Noted Wesley scholar Albert C. Outler describes the order of salvation as typically presented by John Wesley. Try to correlate Outler’s discussion of Wesley with Oden’s extended list. Outler sees Wesley’s ordo salutis as “an organic continuum”:

  • conscience (which Wesley sometimes described as “preventing grace,” what we would call “prevenient grace”)
  • conviction of sin
  • repentance
  • reconciliation
  • regeneration (Nazarene theologians typically link regeneration or the new birth with justification andadoption as happening at the same instant in conversion.)
  • sanctification
  • glorification

 Outler summarizes by writing that “all of these are progressive stages in the divine design to restore the image of God in human selves and society.” Outler’s summary statement is quite dense and even technical, but worth quoting in full:

Wesley’s theology was elliptical in its form. Its double foci were the doctrines of justification and sanctification in a special correlation-two aspects of a single gracious intention, but separated along a continuum of both time and experience. The problem  in justification was how Christ’s sufficient merits may be imputed to the penitent believer as the righteous ground for God’s unmerited mercy (i.e., the formal cause of justification). And it was on this point of formal cause that Wesley parted from the Calvinists. They had stressed the Father’s elective will, the prime link in “a golden chain” of logic which led them link by link to the famous “Five Points” of High Calvinism. Wesley tilted the balance the other way because of his sense of the importance of the Holy Spirit’s prevenient initiative in all the “moments” of the ordo salutis. He could thus make room for human participation in reaction to the Spirit’s activity and for human resistance as well-yet always in a very different sense from any Pelagian, or even “Semi- Pelagian”, doctrine of human initiative.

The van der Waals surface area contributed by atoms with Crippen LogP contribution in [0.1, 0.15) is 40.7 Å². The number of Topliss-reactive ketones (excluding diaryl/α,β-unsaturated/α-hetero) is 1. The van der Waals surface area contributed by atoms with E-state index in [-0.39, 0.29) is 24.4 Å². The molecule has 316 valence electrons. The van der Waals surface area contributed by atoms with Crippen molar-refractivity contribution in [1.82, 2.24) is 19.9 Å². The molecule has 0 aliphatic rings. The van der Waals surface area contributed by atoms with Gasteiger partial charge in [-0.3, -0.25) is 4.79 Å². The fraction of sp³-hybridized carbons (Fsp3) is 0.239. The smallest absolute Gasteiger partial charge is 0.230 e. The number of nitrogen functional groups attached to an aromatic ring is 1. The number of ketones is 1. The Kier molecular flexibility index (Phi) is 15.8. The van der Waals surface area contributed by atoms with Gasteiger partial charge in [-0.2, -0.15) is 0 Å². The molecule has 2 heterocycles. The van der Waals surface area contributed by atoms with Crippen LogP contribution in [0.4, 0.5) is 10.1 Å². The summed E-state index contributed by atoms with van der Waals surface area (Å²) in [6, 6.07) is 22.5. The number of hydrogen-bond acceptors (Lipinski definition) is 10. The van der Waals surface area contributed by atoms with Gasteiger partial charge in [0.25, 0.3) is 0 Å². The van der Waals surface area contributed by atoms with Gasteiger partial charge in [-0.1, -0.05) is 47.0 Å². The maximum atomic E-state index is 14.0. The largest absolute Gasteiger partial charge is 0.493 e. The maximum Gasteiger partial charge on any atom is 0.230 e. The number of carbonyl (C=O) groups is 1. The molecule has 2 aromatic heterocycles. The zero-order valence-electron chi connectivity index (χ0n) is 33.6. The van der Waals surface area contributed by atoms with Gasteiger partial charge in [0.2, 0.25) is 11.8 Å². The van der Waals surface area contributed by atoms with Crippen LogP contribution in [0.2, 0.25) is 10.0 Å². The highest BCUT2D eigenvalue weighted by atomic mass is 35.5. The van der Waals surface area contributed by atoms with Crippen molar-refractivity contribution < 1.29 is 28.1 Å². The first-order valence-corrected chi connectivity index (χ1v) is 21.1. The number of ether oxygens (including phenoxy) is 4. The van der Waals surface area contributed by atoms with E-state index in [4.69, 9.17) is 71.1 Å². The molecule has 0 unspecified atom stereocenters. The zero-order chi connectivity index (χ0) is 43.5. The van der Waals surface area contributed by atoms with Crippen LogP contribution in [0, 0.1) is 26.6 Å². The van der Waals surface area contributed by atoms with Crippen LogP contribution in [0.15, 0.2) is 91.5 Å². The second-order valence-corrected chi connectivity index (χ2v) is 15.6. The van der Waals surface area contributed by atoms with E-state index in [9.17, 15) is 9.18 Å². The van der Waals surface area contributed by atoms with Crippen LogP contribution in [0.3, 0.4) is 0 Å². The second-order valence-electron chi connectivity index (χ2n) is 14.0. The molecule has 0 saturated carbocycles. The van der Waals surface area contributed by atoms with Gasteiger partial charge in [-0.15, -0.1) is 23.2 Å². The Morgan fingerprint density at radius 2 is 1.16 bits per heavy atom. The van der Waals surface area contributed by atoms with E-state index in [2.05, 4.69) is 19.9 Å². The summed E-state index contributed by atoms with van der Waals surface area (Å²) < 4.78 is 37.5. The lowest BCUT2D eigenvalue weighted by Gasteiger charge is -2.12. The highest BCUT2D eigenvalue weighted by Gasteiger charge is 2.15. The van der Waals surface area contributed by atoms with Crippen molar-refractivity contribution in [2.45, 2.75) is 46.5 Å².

TO TRANSLATE.  THE CALVINISTS [MOST BAPTISTS] BELIEVE IN THE DOCTRINE OF ELECTION WHICH STATES Because all persons are totally depraved, those who are among the elect can do nothing to change their elect status, given purely through unconditional grace. Because God’s predestined decisions are perfect and final, they must hold even if those who are among the elect resist their election and their election must persevere even in the event that they backslide. Furthermore, since the number of elect persons is a fixed quantity established before the foundation of the world, it is only logical that atonement would be limited to the elect.

At this time we need to explain the meaning of Pelagian and semi-Pelagian, which arose out of the Early Church controversy between Augustine and Pelagius.

Here is how Jaroslav Pelikan describes the controversy:

Augustine’s prayer in the Confessions asking God to “give what thou commandest, and command what thou wilt” seemed to his contemporary, the Irish monk Pelagius, to be treating individual moral responsibility with inadequate seriousness: every person faced the moral choices faced by Adam and Eve and was to be held accountable for the outcome of those choices. What Augustine interpreted as the Pelagian argument forced him to formulate his doctrine of original sin as the unavoidable consequence of the fall of Adam and Eve passed on to all their natural descendants, together with his doctrine of sovereign grace as the unearned gift of God to those who were the objects of divine election.